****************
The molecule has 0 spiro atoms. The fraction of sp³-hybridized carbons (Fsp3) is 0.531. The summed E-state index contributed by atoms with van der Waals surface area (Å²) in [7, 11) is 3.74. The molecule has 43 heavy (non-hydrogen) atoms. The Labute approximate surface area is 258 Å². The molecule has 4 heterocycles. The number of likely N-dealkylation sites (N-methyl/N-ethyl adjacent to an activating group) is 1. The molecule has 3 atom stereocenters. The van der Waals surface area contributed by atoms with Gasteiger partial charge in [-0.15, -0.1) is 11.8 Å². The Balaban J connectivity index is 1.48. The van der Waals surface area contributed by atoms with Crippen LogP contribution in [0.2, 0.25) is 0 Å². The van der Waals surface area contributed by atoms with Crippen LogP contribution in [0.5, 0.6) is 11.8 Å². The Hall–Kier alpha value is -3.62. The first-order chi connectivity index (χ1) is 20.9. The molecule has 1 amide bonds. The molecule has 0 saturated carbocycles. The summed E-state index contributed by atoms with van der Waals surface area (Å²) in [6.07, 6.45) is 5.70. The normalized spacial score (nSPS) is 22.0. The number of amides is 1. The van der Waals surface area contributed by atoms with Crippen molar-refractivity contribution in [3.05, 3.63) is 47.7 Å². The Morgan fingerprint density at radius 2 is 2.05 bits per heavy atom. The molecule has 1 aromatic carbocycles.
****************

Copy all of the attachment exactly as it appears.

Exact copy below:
The molecule has 0 spiro atoms. The fraction of sp³-hybridized carbons (Fsp3) is 0.531. The summed E-state index contributed by atoms with van der Waals surface area (Å²) in [7, 11) is 3.74. The molecule has 43 heavy (non-hydrogen) atoms. The Labute approximate surface area is 258 Å². The molecule has 4 heterocycles. The number of likely N-dealkylation sites (N-methyl/N-ethyl adjacent to an activating group) is 1. The molecule has 3 atom stereocenters. The van der Waals surface area contributed by atoms with Gasteiger partial charge in [-0.15, -0.1) is 11.8 Å². The Balaban J connectivity index is 1.48. The van der Waals surface area contributed by atoms with Crippen LogP contribution in [0.2, 0.25) is 0 Å². The van der Waals surface area contributed by atoms with Crippen LogP contribution in [0.5, 0.6) is 11.8 Å². The Hall–Kier alpha value is -3.62. The first-order chi connectivity index (χ1) is 20.9. The molecule has 1 amide bonds. The molecule has 0 saturated carbocycles. The summed E-state index contributed by atoms with van der Waals surface area (Å²) in [6.07, 6.45) is 5.70. The normalized spacial score (nSPS) is 22.0. The number of amides is 1. The van der Waals surface area contributed by atoms with Crippen molar-refractivity contribution in [3.05, 3.63) is 47.7 Å². The Morgan fingerprint density at radius 2 is 2.05 bits per heavy atom. The molecule has 1 aromatic carbocycles.